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One thing everyone needs to be aware of when using the gauges and especially the % load gauge is this - gauges lie. The load gauge REALLY LIES. It can lead you to believe you generator is not loaded as much as it is. In case you don't want to read everything below the simple message here is do not rely on the load meter alone to determine that everything on your generator is fine. Get a clamp on amp meter and use it to better manage the load on your machine.

The reason is simple, the load meter is calibrated assuming for a power factor of 0.8. If you look at the gauge itself you'll see written on its face something like PF = 0.8.

If you are interested in what power factor is there are a number of really good tutorials on the web that will bore you with math we've all long forgotten. If you don't care so much for the math there is the cliff notes version..

Not all electrical loads are the same. Resistance loads (oven, incandescent lamps, and dryer) are considered "perfect consumers" they use POWER (Volts * Amps) exactly as the simplest version of the formula for power says it will. Awesome, nice and simple. PF = 1.

Motors, computers, and CFL/LED lights are not perfect consumers of power. These loads can have a PF < 0.7. In this case the basic formula for power can't be use to calculate load on your generator. More complicated measurements and math are necessary.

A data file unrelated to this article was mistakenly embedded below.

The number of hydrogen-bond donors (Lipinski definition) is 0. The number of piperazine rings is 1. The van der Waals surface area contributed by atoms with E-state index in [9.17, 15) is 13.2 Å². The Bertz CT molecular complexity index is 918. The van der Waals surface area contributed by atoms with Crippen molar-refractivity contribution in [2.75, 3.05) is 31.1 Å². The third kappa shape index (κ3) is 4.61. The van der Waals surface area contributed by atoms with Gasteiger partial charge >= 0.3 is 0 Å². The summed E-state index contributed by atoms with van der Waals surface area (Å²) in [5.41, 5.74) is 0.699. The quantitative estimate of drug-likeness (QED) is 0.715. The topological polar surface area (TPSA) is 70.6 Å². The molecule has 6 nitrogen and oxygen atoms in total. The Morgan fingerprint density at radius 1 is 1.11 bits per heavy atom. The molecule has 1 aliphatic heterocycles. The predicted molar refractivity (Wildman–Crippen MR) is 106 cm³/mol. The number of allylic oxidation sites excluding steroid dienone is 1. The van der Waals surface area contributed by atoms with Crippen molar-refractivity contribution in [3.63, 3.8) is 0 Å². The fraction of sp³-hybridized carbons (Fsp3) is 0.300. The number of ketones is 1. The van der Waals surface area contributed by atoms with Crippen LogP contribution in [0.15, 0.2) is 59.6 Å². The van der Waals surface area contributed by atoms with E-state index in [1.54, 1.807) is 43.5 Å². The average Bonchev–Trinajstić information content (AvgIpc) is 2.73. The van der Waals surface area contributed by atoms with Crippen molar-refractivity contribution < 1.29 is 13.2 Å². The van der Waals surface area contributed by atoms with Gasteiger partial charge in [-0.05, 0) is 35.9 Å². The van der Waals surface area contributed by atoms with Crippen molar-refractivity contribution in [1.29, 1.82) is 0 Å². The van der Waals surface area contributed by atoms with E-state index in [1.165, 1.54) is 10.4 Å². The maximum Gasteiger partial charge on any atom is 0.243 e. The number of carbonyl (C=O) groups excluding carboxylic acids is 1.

So.. What does this mean in regards to our generators load meter? The load meter circuit on the generators is very simple. More like the basic formula for power (V * A) kind of simple. It can't tell if the power being consumed is being consumed perfectly (PF = 1) or imperfectly (PF < 1). Since it can't tell the difference the designers make an assumption. They calibrate the system to what they think will be the average PF of the loads being attached to the generator. In this case 0.8.

The problem this causes is if your loads have a PF of 1 the load meter will read 20% low. If the PF of your loads is 0.7 the load meter will read 12.5% high. The only time the meter is correct (assuming its correct to start with) is when the PF = 0.8. Which will be practically never.

Ok. For most of us the PF of the average of all the stuff in our houses should be between 0.87 and 0.93. That means the error in the meter will be ~8% @ a PF of 0.87 and ~14% @ a PF of 0.93. Once you factor any additional error from the effects of time and usage, your load meter could be seriously lying to you.

This is why its important (in my opinion) to have a clamp on amp meter so you can measure the voltage and current directly. You can take some measurements to determine how truthful your load meter is.

This turned into a lot more than I wanted when I started typing. Hopefully the info is helpful. If anyone would like to discuss more about PF I'm happy to chat about it.